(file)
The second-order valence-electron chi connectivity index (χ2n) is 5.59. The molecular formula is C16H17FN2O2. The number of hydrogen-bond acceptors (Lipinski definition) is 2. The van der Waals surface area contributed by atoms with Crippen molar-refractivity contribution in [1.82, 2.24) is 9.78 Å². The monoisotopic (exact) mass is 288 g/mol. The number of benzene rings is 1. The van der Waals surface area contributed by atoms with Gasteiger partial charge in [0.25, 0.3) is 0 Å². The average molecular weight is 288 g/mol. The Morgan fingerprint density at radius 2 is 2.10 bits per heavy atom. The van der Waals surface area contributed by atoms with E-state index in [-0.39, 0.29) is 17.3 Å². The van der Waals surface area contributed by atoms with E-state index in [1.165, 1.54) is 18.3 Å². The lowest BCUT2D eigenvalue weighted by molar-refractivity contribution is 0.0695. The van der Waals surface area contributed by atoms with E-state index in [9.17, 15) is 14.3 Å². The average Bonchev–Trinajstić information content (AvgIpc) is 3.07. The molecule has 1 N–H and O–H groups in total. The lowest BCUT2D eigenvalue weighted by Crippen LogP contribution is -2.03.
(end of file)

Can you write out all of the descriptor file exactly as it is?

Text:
The second-order valence-electron chi connectivity index (χ2n) is 5.59. The molecular formula is C16H17FN2O2. The number of hydrogen-bond acceptors (Lipinski definition) is 2. The van der Waals surface area contributed by atoms with Crippen molar-refractivity contribution in [1.82, 2.24) is 9.78 Å². The monoisotopic (exact) mass is 288 g/mol. The number of benzene rings is 1. The van der Waals surface area contributed by atoms with Gasteiger partial charge in [0.25, 0.3) is 0 Å². The average molecular weight is 288 g/mol. The Morgan fingerprint density at radius 2 is 2.10 bits per heavy atom. The van der Waals surface area contributed by atoms with E-state index in [-0.39, 0.29) is 17.3 Å². The van der Waals surface area contributed by atoms with E-state index in [1.165, 1.54) is 18.3 Å². The lowest BCUT2D eigenvalue weighted by molar-refractivity contribution is 0.0695. The van der Waals surface area contributed by atoms with E-state index in [9.17, 15) is 14.3 Å². The average Bonchev–Trinajstić information content (AvgIpc) is 3.07. The molecule has 1 N–H and O–H groups in total. The lowest BCUT2D eigenvalue weighted by Crippen LogP contribution is -2.03.